Primarily a character-driven novel, although there is plenty of excitement, Twilight sets the tone for the entire series and sets up most of the events of the subsequent books. Alternately intense and tender, this is a novel to savor and read slowly -- a novel that provides great insight into the characters and their motivations but still manages to include light touches that prevent the story from being too dark or gloomy.

This Gray Spirit picks up where Twilight leaves off, and the two books flow together superbly. As the Defiant continues its exploration of the Gamma Quadrant, the ship suddenly finds itself in serious trouble. It has unintentionally passed through an extremely unusual weapon, a kind of snare in space that attacks the ships' power sources. When a nearby vessel offers aid, Commander Vaughn has few reasonable alternatives and must rely on the kindness of strangers. When they arrive on the home world of their benefactors, the morally questionable Yrythny, the crew of the Defiant finds an extremely troubled society.

Meanwhile, on Deep Space Nine, the diplomatic maneuvering surrounding the preparations for Bajor's admission to the Federation continue when a Cardassian delegation pays an unexpected visit. Led by Ambassador Natima Lang, the timing of the visit is politically awkward for the Bajoran government, and personally unsettling for Quark who has been pursuing a relationship with Ro Lauren. But the Cardassians seem to be bending over backwards, driven by the devastation of their homeworld and the desperation of their citizens to attempt to reach a lasting peace with Bajor.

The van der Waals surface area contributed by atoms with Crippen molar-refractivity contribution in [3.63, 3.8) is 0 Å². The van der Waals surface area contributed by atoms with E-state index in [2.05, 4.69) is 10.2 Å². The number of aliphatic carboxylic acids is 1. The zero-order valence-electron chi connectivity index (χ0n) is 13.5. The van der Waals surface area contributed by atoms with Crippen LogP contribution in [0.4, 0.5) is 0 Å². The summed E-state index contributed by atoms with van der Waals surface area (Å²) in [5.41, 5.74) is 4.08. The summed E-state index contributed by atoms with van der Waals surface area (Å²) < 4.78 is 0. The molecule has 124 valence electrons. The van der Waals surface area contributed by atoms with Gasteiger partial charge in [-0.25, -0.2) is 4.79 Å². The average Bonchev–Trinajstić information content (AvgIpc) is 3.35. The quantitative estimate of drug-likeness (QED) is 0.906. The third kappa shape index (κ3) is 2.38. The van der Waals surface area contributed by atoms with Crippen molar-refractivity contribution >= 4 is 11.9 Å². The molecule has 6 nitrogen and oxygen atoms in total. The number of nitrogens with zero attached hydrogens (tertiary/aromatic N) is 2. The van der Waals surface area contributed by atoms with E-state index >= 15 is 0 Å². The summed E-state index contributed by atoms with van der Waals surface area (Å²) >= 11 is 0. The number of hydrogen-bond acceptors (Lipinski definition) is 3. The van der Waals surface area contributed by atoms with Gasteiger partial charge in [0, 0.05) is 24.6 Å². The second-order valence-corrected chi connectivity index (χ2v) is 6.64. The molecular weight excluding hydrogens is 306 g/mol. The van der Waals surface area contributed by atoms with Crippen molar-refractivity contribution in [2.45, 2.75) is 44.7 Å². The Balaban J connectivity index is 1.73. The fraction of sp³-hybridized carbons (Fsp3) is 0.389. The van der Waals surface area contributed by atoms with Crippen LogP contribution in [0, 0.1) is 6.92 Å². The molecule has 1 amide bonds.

To complicate matters further, one of Ensign ch’Thane’s bondmates, Thriss, has begun to emotionally unravel, which allows for the introduction of a new character -- Lieutenant Phillipa Matthias, who joins the station staff as counselor. The introduction of Shar’s bondmates in Twilight also allows the author to delve into the mysteries of Andorian reproduction and biology in This Gray Spirit, something I know anyone reading the relaunch novels has been greatly anticipating.

This Gray Spirit is an impressive debut novel for Heather Jarman. She is obviously right at home in the Star Trek universe and has infused her novel with subtle touches that upgrade the story from satisfactory to fabulous. At times amusing, at times shocking, there is a roller coaster ride of emotions all packed between the pages of this book.

Many fans think of the post-finale novels as "the eighth season" of Deep Space Nine and the spirit of the series certainly comes through in these two Mission Gamma novels. They are thought-provoking, entertaining and skillfully executed. The characters and events linger in your mind long after you finish reading. Luckily there is still plenty more to come.


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Jacqueline Bundy reviews Star Trek books for the Trek Nation, writes monthly columns for the TrekWeb newsletter and the Star Trek Galactic News, and hosts the Yahoo Star Trek Books Group weekly chat.